“I thought to myself, these people literally left everything they were comfortable with for a slight possibility of freedom,” she said. “They didn’t know what they were walking into.”


After meeting some of the asylum seekers, Carter started a Facebook group for people in the community who also wanted to help. They have donated food, clothing and other basic items the families staying at the Sanford Inn needed. When one of the men needed a printer to help others with paperwork, the group helped track one down.

Maynor Campos greets Jennifer Davie in the community kitchen at the Nasson Community Center in Sanford on Thursday. Campos volunteers as a Portuguese translator. Brianna Soukup/Staff Photographer

During the first few days, Maynor Campos and his husband went to City Hall to meet the asylum seekers and see how they could help. Campos speaks Portuguese and his husband speaks French, so they were able to help translate. Campos, who is originally from Guatemala and works in property management, has continued to volunteer as a translator.

Davie – the fourth generation in her family to live in Sanford – is not at all surprised that so many people have been eager to welcome their new neighbors. She has seen the negative comments online and at meetings but doesn’t think they reflect all the work that is happening.

“My belief is there is far more good happening,” she said. “But it’s not on display the way the negative is on display.”


Almost immediately after the families moved into hotels, the Nasson Community Center opened its kitchen to provide a space for them to cook the meals that they wanted to eat – not American food.


Sheffield and Davie helped shop for ingredients, and tracked down fumbwa leaves and other items not commonly found in American grocery stores. They applied for grants and secured donations to cover the cost so the families would have at least one meal each week that they didn’t have to worry about paying for. When the asylum seekers described the long-handled wooden paddles they like to cook with, the man who handles props for the community center’s theater offered to make them.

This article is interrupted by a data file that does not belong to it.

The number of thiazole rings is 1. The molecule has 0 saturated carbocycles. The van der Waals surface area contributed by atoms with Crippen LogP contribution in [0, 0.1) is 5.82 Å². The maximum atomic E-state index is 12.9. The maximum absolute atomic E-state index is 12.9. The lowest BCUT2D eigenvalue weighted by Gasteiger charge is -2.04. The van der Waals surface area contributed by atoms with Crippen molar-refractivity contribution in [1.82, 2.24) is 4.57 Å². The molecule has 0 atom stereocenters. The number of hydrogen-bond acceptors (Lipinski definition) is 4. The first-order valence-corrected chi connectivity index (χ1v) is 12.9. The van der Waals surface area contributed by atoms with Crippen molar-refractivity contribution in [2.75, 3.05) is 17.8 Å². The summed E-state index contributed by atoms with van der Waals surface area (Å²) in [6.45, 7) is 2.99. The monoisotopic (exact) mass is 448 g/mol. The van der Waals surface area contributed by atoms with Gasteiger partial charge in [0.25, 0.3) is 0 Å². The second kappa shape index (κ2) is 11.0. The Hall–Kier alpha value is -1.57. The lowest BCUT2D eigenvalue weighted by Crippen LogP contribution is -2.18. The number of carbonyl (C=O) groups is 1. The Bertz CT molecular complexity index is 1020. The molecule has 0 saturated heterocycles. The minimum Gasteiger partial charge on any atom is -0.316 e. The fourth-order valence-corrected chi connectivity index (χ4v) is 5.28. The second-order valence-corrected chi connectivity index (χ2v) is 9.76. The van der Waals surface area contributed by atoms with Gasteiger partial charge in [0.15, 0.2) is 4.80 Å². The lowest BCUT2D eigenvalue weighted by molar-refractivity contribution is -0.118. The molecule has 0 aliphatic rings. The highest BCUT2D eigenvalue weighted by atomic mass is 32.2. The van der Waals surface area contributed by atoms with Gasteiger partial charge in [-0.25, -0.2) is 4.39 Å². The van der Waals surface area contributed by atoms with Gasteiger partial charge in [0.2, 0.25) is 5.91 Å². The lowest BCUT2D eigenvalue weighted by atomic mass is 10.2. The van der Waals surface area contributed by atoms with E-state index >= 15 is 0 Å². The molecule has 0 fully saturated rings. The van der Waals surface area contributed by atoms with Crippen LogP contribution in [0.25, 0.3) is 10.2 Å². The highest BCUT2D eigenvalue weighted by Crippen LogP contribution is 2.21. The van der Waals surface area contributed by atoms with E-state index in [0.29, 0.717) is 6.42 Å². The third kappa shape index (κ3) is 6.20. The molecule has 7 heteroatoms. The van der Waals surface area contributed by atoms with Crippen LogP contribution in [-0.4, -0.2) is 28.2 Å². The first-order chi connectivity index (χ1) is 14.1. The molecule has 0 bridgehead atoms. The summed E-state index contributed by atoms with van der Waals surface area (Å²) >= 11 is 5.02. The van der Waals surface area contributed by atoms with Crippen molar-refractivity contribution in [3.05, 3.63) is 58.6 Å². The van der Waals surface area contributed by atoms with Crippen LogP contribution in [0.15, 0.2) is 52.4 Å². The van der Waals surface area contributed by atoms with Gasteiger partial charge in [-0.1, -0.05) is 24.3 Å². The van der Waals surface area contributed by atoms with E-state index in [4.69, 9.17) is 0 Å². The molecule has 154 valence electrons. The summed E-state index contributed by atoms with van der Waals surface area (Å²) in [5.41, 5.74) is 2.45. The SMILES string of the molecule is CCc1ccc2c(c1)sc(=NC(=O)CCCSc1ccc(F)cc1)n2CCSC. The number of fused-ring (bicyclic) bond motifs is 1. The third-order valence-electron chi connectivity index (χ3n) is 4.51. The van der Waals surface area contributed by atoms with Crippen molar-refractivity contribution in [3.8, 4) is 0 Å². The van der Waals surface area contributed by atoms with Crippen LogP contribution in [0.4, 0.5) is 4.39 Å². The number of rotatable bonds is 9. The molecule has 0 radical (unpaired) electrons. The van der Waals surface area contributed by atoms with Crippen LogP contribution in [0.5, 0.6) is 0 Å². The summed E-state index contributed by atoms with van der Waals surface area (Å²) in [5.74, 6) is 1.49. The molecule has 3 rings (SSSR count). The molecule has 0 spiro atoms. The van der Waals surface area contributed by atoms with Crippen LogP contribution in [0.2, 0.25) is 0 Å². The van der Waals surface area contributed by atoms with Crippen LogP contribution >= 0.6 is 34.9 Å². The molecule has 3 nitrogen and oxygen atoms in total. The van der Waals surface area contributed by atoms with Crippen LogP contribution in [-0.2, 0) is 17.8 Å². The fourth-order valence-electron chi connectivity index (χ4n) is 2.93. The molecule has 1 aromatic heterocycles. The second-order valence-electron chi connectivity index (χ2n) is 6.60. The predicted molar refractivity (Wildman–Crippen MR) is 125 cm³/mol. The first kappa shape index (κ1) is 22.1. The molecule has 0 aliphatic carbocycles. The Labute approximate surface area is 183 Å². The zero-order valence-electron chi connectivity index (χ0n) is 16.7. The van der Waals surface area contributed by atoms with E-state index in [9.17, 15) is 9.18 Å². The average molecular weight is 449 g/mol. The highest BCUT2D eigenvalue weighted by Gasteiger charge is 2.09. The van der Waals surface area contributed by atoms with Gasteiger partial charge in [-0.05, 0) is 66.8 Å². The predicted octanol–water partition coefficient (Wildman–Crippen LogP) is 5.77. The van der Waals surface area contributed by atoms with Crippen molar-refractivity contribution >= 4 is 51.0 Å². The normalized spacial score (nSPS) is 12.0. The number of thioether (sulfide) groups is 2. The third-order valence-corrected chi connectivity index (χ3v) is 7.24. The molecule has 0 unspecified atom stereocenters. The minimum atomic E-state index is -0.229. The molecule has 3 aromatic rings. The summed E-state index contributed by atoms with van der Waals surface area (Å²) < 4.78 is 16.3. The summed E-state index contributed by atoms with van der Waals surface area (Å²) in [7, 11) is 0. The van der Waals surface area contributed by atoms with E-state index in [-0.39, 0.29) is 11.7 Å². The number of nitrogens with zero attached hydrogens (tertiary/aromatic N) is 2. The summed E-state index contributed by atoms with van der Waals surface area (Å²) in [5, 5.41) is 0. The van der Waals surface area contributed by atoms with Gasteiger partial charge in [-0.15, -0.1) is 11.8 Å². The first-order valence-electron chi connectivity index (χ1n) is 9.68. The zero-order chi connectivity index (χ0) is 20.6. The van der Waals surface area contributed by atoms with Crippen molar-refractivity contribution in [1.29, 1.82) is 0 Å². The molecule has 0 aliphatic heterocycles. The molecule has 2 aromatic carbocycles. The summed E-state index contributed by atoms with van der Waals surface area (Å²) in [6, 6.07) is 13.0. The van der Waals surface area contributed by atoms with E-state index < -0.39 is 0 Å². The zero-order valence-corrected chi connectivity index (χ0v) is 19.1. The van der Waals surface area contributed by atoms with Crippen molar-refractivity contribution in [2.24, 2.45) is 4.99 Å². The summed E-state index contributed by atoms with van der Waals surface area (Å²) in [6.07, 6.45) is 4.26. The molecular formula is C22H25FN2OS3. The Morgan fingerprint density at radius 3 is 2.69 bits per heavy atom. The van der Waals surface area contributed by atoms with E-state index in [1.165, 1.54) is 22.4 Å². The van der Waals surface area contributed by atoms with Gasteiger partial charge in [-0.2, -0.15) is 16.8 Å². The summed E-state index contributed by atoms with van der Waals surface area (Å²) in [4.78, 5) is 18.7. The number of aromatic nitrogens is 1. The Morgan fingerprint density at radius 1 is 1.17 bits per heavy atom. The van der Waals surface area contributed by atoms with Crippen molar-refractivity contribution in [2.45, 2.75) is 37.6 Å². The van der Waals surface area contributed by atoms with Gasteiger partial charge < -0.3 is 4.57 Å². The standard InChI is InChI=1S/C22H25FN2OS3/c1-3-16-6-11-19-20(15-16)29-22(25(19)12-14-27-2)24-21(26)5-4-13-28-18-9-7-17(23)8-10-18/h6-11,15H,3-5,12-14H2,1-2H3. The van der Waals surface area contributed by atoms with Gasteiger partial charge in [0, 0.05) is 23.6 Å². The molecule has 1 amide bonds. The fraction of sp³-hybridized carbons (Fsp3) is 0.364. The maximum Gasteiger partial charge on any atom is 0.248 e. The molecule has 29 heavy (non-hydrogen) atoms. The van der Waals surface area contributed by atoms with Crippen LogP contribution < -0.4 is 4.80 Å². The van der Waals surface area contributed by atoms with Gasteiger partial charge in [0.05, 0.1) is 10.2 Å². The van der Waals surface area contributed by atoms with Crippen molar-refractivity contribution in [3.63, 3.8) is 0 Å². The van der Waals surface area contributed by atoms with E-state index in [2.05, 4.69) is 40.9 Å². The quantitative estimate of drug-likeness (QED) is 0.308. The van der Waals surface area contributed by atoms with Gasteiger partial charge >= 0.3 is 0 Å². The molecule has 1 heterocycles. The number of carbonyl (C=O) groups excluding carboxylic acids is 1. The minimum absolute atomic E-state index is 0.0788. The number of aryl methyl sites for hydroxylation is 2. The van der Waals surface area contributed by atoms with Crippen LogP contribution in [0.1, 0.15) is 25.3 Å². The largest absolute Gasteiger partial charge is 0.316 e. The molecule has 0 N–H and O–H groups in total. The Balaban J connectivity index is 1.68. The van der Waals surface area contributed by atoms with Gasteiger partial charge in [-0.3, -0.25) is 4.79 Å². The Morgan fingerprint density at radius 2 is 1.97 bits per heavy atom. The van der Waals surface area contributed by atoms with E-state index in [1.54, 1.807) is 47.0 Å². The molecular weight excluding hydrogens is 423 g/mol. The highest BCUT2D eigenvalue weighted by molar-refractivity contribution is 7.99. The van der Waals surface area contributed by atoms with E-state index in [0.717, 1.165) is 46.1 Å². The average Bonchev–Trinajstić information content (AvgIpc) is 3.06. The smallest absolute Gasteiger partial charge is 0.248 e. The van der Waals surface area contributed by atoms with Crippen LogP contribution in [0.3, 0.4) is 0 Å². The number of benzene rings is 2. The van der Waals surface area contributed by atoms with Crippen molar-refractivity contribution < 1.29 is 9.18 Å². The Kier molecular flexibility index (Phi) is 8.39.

Mimosa Doneta washes and prepares fish for frying in the community kitchen at the Nasson Community Center on Thursday. Brianna Soukup/Staff Photographer

As the families move into apartments, the community kitchen will continue to operate. Davie said it’s important to make sure the families have enough food and access to culturally appropriate ingredients.

Thursday morning, Davie pulled her car up to the side door of the community center to drop off Pedro, Nguyame, Doneta and a couple of their children. The kids bolted through the kitchen to the adjoining gym, where they were attending basketball camp.

Davie, who is working as a housing navigator, made sure the women had what they needed, then rushed back out to shuttle other families to apartments to sign leases. Later in the day, she would bring a mother and her son from the temporary shelter to meet a local woman who offered them rooms in her house for the next year.

Pedro, who worked in human resources and administration in Angola, is the leader in the kitchen. She cooks every week, sometimes bringing different people with her. Some weeks, they cooked for as many as 125 people. Now they’re cooking for around 30.

Pedro said it was important to her to take on the task of organizing the weekly meal as a way to give back to the volunteers and organizations that have helped them. She likes working with people and enjoys being organized, she said through a translator.


From left, Nketo Nguyame, Sonia Pedro and Mimosa Doneta, using a large wooden paddle made by the community center’s theater prop manager, cook a meal for some of their fellow asylum seekers. Brianna Soukup/Staff Photographer

With occasional instructions from Pedro, Nguyame prepared the fumbwa leaves, then chopped eggplant and other vegetables for the stew. Doneta focused on the meats, first boiling the pig feet, then preparing the fish to fry. They took turns using the paddles to stir the fumbwa as it simmered, filling the kitchen with a rich scent of vegetables, spices and peanuts.

As they worked, they talked about which families had found housing and who was still waiting. Pedro just moved into an apartment with her family. Doneta, who came from Angola with her two children, hopes they’ll have a place of their own soon so they can leave the church shelter.

“In the beginning, we were afraid of how long it would take,” Pedro said through a translator. “We’re thankful to everyone we are getting settled and getting a lot of help.”

Nguyame, who came from the DRC with her husband and two children, moved into an apartment a week ago. It feels great to be there, she said through a translator.

“I can go to bed happy.”